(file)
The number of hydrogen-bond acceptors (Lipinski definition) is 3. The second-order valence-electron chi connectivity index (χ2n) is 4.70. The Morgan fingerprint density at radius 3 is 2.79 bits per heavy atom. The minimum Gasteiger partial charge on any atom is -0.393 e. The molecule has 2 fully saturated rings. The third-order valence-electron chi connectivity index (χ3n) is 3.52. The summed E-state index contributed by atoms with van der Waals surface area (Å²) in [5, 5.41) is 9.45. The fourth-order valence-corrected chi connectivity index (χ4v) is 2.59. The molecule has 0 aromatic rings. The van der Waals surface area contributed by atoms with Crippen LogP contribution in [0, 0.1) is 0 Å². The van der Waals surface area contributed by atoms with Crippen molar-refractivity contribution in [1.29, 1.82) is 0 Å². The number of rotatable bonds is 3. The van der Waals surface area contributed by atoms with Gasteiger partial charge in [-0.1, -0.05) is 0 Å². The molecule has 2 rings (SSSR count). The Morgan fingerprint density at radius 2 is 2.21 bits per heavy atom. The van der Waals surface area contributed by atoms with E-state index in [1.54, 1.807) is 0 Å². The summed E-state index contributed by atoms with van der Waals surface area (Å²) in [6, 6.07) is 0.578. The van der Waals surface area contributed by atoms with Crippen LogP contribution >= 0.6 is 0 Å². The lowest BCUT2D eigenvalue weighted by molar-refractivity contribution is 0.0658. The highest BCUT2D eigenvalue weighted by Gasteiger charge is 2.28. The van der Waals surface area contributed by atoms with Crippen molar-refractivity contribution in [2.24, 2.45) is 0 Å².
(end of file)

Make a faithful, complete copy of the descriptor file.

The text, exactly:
The number of hydrogen-bond acceptors (Lipinski definition) is 3. The second-order valence-electron chi connectivity index (χ2n) is 4.70. The Morgan fingerprint density at radius 3 is 2.79 bits per heavy atom. The minimum Gasteiger partial charge on any atom is -0.393 e. The molecule has 2 fully saturated rings. The third-order valence-electron chi connectivity index (χ3n) is 3.52. The summed E-state index contributed by atoms with van der Waals surface area (Å²) in [5, 5.41) is 9.45. The fourth-order valence-corrected chi connectivity index (χ4v) is 2.59. The molecule has 0 aromatic rings. The van der Waals surface area contributed by atoms with Crippen LogP contribution in [0, 0.1) is 0 Å². The van der Waals surface area contributed by atoms with Crippen molar-refractivity contribution in [1.29, 1.82) is 0 Å². The number of rotatable bonds is 3. The van der Waals surface area contributed by atoms with Gasteiger partial charge in [-0.1, -0.05) is 0 Å². The molecule has 2 rings (SSSR count). The Morgan fingerprint density at radius 2 is 2.21 bits per heavy atom. The van der Waals surface area contributed by atoms with E-state index in [1.54, 1.807) is 0 Å². The summed E-state index contributed by atoms with van der Waals surface area (Å²) in [6, 6.07) is 0.578. The van der Waals surface area contributed by atoms with Crippen LogP contribution >= 0.6 is 0 Å². The lowest BCUT2D eigenvalue weighted by molar-refractivity contribution is 0.0658. The highest BCUT2D eigenvalue weighted by Gasteiger charge is 2.28. The van der Waals surface area contributed by atoms with Crippen molar-refractivity contribution in [2.24, 2.45) is 0 Å².